virtual

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English[edit]

English Wikipedia has an article on:
Wikipedia

Alternative forms[edit]

Etymology[edit]

From Middle English vertual, virtual, from Medieval Latin virtuālis, from virtus (virtue).

Pronunciation[edit]

Adjective[edit]

virtual (not comparable)

  1. In effect or essence, if not in fact or reality; imitated, simulated.
    In fact a defeat on the battlefield, Tet was a virtual victory for the North, owing to its effect on public opinion.
    Virtual addressing allows applications to believe that there is much more physical memory than actually exists.
    • c. 1869, William Fleming, Vocabulary of Philosophy: Moral, Ethical, Metaphysical
      A thing has a virtual existence when it has all the conditions necessary to its actual existence.
    • 1840, Thomas De Quincey, Style (published in Blackwood's Magazine)
      to mask by slight differences in the manner a virtual identity in the substance
  2. Having the power of acting or of invisible efficacy without the agency of the material or measurable part; potential.
  3. Nearly, almost. (A relatively recent development in meaning)
    The angry peasants were a virtual army as they attacked the castle.
    • 2012, Chelsea 6-0 Wolves [1]
      The Chelsea captain was a virtual spectator as he was treated to his side's biggest win for almost two years as Stamford Bridge serenaded him with chants of "there's only one England captain," some 48 hours after he announced his retirement from international football.
  4. Simulated in a computer or online.
    The virtual world of his computer game allowed character interaction.
  5. Operating by computer or in cyberspace; not physically present.
    a virtual assistant; a virtual personal trainer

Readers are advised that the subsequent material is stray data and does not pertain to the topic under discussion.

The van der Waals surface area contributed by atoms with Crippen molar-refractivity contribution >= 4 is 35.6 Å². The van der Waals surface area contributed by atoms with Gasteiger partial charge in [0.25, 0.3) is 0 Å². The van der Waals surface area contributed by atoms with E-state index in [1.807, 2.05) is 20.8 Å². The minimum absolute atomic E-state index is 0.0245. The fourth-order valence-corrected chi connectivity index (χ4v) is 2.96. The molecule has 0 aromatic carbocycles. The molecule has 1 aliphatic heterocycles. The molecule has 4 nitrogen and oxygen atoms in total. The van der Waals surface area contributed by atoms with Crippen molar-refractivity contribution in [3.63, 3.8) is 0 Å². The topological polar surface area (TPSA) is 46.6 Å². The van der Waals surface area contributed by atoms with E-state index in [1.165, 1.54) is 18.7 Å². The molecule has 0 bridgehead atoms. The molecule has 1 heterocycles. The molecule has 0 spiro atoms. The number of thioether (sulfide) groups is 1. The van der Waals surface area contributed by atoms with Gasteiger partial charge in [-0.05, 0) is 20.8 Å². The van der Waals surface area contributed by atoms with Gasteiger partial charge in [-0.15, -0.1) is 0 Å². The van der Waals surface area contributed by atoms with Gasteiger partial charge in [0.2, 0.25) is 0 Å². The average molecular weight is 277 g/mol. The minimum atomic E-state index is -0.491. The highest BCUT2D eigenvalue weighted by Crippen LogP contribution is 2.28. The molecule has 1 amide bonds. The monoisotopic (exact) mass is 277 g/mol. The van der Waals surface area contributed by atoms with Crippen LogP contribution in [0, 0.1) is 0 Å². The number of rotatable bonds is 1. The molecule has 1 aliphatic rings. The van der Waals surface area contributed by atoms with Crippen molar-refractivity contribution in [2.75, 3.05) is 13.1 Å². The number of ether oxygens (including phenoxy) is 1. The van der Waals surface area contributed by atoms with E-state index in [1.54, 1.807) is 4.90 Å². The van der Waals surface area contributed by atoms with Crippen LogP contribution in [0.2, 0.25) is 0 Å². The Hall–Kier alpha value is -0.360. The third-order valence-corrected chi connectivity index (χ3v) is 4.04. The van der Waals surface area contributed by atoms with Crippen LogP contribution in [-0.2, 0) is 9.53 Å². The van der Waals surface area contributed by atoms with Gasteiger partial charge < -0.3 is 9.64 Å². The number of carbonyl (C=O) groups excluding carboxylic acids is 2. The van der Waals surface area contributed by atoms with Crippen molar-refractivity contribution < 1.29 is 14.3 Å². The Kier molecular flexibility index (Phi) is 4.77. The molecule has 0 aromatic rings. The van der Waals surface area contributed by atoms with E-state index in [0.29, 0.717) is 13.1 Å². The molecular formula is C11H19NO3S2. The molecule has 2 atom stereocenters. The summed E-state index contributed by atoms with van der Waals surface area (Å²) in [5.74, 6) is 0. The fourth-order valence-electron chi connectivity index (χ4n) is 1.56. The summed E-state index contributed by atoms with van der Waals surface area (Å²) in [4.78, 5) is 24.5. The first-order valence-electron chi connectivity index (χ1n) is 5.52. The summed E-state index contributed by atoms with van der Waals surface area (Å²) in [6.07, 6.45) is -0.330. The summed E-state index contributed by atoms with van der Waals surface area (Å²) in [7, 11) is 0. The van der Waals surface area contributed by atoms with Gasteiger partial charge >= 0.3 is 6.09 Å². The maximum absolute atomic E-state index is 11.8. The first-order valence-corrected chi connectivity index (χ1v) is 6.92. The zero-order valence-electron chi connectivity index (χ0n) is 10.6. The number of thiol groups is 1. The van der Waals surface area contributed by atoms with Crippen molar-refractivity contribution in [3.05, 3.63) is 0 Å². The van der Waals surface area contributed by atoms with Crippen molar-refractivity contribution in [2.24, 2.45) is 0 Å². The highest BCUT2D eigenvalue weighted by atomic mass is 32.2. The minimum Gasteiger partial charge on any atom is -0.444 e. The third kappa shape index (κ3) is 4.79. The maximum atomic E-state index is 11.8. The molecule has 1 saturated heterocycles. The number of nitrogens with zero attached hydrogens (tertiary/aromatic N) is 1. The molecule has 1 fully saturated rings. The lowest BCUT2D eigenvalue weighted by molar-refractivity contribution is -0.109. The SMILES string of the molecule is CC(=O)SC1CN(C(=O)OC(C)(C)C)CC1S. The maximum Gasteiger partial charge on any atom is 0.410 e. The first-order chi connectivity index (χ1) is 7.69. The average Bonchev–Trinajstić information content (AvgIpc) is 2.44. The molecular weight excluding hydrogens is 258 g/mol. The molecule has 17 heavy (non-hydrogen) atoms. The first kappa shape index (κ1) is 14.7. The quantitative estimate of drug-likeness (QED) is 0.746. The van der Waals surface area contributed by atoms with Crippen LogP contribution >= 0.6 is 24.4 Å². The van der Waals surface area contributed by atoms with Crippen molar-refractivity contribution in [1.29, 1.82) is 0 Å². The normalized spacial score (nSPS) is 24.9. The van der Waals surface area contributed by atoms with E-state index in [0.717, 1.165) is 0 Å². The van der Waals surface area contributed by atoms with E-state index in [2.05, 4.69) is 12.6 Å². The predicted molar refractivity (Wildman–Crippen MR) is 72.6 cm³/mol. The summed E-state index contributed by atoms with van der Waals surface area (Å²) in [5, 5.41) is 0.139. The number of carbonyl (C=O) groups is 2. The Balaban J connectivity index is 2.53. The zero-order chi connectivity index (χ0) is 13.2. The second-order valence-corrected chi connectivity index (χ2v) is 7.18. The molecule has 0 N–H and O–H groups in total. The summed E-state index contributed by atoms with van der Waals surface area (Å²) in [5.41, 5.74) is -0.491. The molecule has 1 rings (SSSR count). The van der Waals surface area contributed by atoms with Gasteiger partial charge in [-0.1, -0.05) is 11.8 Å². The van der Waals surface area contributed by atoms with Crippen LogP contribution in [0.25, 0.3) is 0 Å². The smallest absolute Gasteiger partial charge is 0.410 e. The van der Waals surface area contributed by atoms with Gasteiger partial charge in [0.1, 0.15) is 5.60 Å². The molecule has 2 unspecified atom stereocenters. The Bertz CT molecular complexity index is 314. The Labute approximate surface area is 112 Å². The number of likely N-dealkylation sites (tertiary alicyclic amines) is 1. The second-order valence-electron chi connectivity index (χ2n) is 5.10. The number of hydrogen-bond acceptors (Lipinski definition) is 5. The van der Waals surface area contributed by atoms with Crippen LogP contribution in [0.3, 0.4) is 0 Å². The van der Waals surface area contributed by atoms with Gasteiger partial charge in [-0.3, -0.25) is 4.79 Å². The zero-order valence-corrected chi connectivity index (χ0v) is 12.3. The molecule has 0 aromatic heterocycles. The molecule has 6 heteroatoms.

6. (computing, object-oriented programming, of a class member) Capable of being overridden with a different implementation in a subclass.
  7. (physics) Pertaining to particles in temporary existence due to the Heisenberg uncertainty principle.

Synonyms[edit]

Antonyms[edit]

Derived terms[edit]

Translations[edit]

Noun[edit]

virtual (plural virtuals)

  1. (computing, programming) A virtual member function of a class.

Catalan[edit]

Etymology[edit]

From Medieval Latin virtuālis.

Pronunciation[edit]

Adjective[edit]

virtual (masculine and feminine plural virtuals)

  1. virtual

Derived terms[edit]

Further reading[edit]


Middle English[edit]

Adjective[edit]

virtual

  1. Alternative form of vertual

Piedmontese[edit]

Etymology[edit]

From Medieval Latin virtuālis.

Pronunciation[edit]

Adjective[edit]

virtual

  1. virtual

Portuguese[edit]

Etymology[edit]

From Medieval Latin virtuālis.

Pronunciation[edit]

Adjective[edit]

virtual m or f (plural virtuais, comparable)

  1. virtual (in effect or essence, not in fact or reality)
  2. virtual (simulated in a computer)

Further reading[edit]

  • virtual in Dicionário Aberto based on Novo Diccionário da Língua Portuguesa de Cândido de Figueiredo, 1913

Spanish[edit]

Etymology[edit]

From Medieval Latin virtuālis.

Pronunciation[edit]

  • IPA(key): /birˈtwal/, [birˈt̪wal]
  • Hyphenation: vir‧tual

Adjective[edit]

virtual (plural virtuales)

  1. virtual

Derived terms[edit]

Further reading[edit]